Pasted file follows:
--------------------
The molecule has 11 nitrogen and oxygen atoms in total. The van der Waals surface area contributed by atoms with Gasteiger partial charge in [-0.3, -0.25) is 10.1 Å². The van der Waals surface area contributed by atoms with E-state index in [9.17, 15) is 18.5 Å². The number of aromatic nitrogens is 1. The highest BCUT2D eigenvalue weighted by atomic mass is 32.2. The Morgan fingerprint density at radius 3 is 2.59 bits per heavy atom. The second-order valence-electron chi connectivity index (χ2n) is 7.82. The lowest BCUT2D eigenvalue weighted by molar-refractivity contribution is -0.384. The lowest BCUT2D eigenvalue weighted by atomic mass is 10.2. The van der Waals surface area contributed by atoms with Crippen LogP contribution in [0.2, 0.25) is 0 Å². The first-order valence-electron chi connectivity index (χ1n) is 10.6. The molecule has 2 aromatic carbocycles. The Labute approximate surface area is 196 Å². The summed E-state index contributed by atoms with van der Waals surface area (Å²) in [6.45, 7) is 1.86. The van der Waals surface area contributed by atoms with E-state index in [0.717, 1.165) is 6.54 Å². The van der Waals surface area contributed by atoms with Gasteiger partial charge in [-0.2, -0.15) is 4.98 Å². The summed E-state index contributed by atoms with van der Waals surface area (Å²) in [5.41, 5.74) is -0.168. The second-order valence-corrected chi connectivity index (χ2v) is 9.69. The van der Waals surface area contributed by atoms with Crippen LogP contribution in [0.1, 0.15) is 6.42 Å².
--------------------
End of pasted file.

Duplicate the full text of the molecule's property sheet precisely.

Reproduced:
The molecule has 11 nitrogen and oxygen atoms in total. The van der Waals surface area contributed by atoms with Gasteiger partial charge in [-0.3, -0.25) is 10.1 Å². The van der Waals surface area contributed by atoms with E-state index in [9.17, 15) is 18.5 Å². The number of aromatic nitrogens is 1. The highest BCUT2D eigenvalue weighted by atomic mass is 32.2. The Morgan fingerprint density at radius 3 is 2.59 bits per heavy atom. The second-order valence-electron chi connectivity index (χ2n) is 7.82. The lowest BCUT2D eigenvalue weighted by molar-refractivity contribution is -0.384. The lowest BCUT2D eigenvalue weighted by atomic mass is 10.2. The van der Waals surface area contributed by atoms with Crippen LogP contribution in [0.2, 0.25) is 0 Å². The first-order valence-electron chi connectivity index (χ1n) is 10.6. The molecule has 2 aromatic carbocycles. The Labute approximate surface area is 196 Å². The summed E-state index contributed by atoms with van der Waals surface area (Å²) in [6.45, 7) is 1.86. The van der Waals surface area contributed by atoms with E-state index in [0.717, 1.165) is 6.54 Å². The van der Waals surface area contributed by atoms with Gasteiger partial charge in [-0.2, -0.15) is 4.98 Å². The summed E-state index contributed by atoms with van der Waals surface area (Å²) in [5.41, 5.74) is -0.168. The second-order valence-corrected chi connectivity index (χ2v) is 9.69. The van der Waals surface area contributed by atoms with Crippen LogP contribution in [0.1, 0.15) is 6.42 Å².